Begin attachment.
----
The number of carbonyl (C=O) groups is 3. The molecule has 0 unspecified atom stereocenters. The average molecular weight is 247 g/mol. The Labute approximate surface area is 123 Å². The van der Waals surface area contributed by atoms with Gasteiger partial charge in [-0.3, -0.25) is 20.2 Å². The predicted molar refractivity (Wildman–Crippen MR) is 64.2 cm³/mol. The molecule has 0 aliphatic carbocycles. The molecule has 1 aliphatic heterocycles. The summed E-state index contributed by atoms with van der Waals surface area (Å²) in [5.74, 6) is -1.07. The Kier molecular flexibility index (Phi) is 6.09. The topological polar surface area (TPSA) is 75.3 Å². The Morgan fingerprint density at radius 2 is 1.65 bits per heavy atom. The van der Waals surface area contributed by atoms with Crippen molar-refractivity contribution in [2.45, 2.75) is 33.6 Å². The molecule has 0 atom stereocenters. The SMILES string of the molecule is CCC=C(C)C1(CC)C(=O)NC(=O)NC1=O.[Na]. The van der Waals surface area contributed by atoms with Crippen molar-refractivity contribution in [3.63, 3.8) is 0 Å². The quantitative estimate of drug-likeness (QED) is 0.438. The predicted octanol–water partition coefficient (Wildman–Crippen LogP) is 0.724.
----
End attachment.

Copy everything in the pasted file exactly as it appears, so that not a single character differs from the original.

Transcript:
The number of carbonyl (C=O) groups is 3. The molecule has 0 unspecified atom stereocenters. The average molecular weight is 247 g/mol. The Labute approximate surface area is 123 Å². The van der Waals surface area contributed by atoms with Gasteiger partial charge in [-0.3, -0.25) is 20.2 Å². The predicted molar refractivity (Wildman–Crippen MR) is 64.2 cm³/mol. The molecule has 0 aliphatic carbocycles. The molecule has 1 aliphatic heterocycles. The summed E-state index contributed by atoms with van der Waals surface area (Å²) in [5.74, 6) is -1.07. The Kier molecular flexibility index (Phi) is 6.09. The topological polar surface area (TPSA) is 75.3 Å². The Morgan fingerprint density at radius 2 is 1.65 bits per heavy atom. The van der Waals surface area contributed by atoms with Crippen molar-refractivity contribution in [2.45, 2.75) is 33.6 Å². The molecule has 0 atom stereocenters. The SMILES string of the molecule is CCC=C(C)C1(CC)C(=O)NC(=O)NC1=O.[Na]. The van der Waals surface area contributed by atoms with Crippen molar-refractivity contribution in [3.63, 3.8) is 0 Å². The quantitative estimate of drug-likeness (QED) is 0.438. The predicted octanol–water partition coefficient (Wildman–Crippen LogP) is 0.724.